On yesterday’s Bulwark podcast, Will Saletan and I discussed the politics of abortion, Elon’s petulance, the GOP House infighting, and Lindsey Graham’s tears for America’s No. 1 TV addict.
Should Republicans dump Trump? Here are the numbers.
To collect our data, we conducted an experiment on a nationally representative online survey of 1,346 American adults fielded just before the 2022 midterm elections.
All respondents saw a preface about a Republican nominee for a Congressional seat in their state named Terry Mitchell. Respondents either viewed “conventional” Republican viewpoints (lowering taxes, limiting government’s role in healthcare, and opposing citizenship for undocumented immigrants) or “unconventional” Republican viewpoints (increasing taxes, expanding government’s role in healthcare, and supporting citizenship for undocumented immigrants). Respondents then received one of three Trump endorsement conditions: Trump’s support for Mitchell, Trump’s disapproval of Mitchell, or no mention of Trump.
Our findings provide strong evidence that Trump hurts Republican candidates in general election contests. Among respondents who saw the condition where Trump was not mentioned, the average favorability rating was 52 points. When participants were shown a scenario with a Trump endorsement, Mitchell’s favorability decreased by 7 points on average, a penalty of a similar magnitude to what The Economist found. This result can be seen in our first graph.
BONUS: Make sure you read Daniel McGraw in today’s Bulwark: “Too Tired of Trump.”
1. Sorry Doubters, But Bragg Was Right to Indict Trump
No, writes Philip Rotner, the case isn’t too weak. No, it’s not too politically explosive. And no, Bragg should not have waited for other indictments to come first.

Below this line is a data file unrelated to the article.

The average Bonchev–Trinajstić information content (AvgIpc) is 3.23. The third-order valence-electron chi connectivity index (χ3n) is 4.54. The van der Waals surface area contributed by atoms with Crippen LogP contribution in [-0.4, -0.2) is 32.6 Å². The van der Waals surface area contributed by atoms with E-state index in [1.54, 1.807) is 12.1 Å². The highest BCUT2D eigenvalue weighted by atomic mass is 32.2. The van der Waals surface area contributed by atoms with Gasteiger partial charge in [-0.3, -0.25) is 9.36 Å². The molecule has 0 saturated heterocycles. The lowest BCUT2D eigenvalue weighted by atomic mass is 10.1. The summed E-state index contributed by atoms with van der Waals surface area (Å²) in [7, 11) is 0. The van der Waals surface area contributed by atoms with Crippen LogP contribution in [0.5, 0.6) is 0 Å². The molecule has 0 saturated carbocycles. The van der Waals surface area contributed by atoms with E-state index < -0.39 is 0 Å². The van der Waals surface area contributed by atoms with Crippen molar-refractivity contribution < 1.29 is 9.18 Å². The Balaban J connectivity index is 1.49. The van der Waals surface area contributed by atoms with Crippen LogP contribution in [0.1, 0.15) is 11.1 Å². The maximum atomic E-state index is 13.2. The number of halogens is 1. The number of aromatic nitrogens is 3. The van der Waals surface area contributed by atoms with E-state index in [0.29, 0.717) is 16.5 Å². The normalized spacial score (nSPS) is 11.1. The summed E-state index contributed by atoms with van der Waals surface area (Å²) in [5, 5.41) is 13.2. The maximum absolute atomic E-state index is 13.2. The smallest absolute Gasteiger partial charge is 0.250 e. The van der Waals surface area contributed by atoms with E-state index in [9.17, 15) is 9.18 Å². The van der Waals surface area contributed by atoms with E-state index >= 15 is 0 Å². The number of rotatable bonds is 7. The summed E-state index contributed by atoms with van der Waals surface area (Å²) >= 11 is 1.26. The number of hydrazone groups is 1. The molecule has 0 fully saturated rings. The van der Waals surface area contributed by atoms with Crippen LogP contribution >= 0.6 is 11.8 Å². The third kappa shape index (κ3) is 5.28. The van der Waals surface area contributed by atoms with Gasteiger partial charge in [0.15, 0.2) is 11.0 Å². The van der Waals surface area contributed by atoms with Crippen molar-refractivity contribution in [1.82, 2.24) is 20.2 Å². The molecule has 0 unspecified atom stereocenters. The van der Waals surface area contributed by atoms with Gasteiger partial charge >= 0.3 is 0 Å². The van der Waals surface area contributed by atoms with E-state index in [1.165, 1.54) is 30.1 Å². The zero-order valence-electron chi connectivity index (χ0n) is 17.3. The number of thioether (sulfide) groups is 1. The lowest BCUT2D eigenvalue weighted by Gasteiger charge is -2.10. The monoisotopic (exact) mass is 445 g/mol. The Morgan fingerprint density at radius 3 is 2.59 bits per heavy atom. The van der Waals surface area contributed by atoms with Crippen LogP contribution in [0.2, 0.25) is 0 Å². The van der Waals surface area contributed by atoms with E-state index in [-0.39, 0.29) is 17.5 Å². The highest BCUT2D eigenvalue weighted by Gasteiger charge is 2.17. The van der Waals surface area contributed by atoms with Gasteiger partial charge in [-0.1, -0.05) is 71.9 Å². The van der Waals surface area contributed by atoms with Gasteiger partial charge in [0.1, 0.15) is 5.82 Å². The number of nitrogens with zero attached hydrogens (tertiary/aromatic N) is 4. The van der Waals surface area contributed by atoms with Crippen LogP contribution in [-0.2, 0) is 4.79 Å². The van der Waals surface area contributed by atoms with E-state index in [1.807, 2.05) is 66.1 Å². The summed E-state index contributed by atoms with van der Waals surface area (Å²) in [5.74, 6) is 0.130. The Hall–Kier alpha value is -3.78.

All of this pretty much leaves only the argument that the crimes with which Bragg charged Trump are simply not serious enough to justify indicting a former president and current presidential candidate in a highly charged political environment.
Anyone who believes that should be honest about it: Just come out and say that certain powerful people are indeed above the law, that the decision on whether or not to indict Trump should have been made based on politics rather than law, and that prosecutorial discretion in this case compels turning a blind eye to Trump’s elaborate scheme to cover up blatant violations of election laws by falsifying business records and committing tax fraud.
Count me out.
2. Is Clarence Thomas Crooked?
On reporting, Thomas followed the letter of the law, even if you find his interpretation strained. But he failed to live out the ideal that justices should avoid not just impropriety, but the appearance of impropriety. This hurts his reputation, but also the standing of the Court at a time when trust in all institutions is sinking. It’s not a crisis, but it’s not good.
Elon Musk is ratcheting up the chaos on Twitter.
The erratic thin-skinned billionaire, who already destabilized Twitter last year by laying off thousands of employees and implementing a slew of radical policy and product changes that threw the platform into chaos, has in recent days and weeks moved to whip up even more disarray.
The media-hating businessman removed The New York Times' verification badge and applied "government funded" warning labels to the accounts of NPR and the BBC, prompting backlash from the outlets. Meanwhile, Musk nonchalantly announced over the weekend that Twitter will no longer limit the reach of actual state-controlled outlets such as Russia's RT and China's Xinhua News.
"All news is to some degree propaganda," Musk asserted in a tweet, seeking to justify his position. "Let people decide for themselves."
In another tweet, Musk explained that Twitter "will neither promote nor limit" the accounts of state-controlled propaganda outlets. Musk called it a "weak move to engage in censorship," even though he himself has committed brazen acts of censorship while serving as Twitter boss (see here and here).
While announcing Twitter will no longer limit the reach of propaganda outfits, Musk simultaneously implemented a policy that severely limited the reach of Substack articles, a decision he has now reversed. For a moment, Musk seemed to treat Russian propaganda better on Twitter than Substack.
The bizarre moves have served to only compound the disorder on the rapidly deteriorating platform by, one step at a time, blurring the lines between authoritative sources of news and outright propaganda.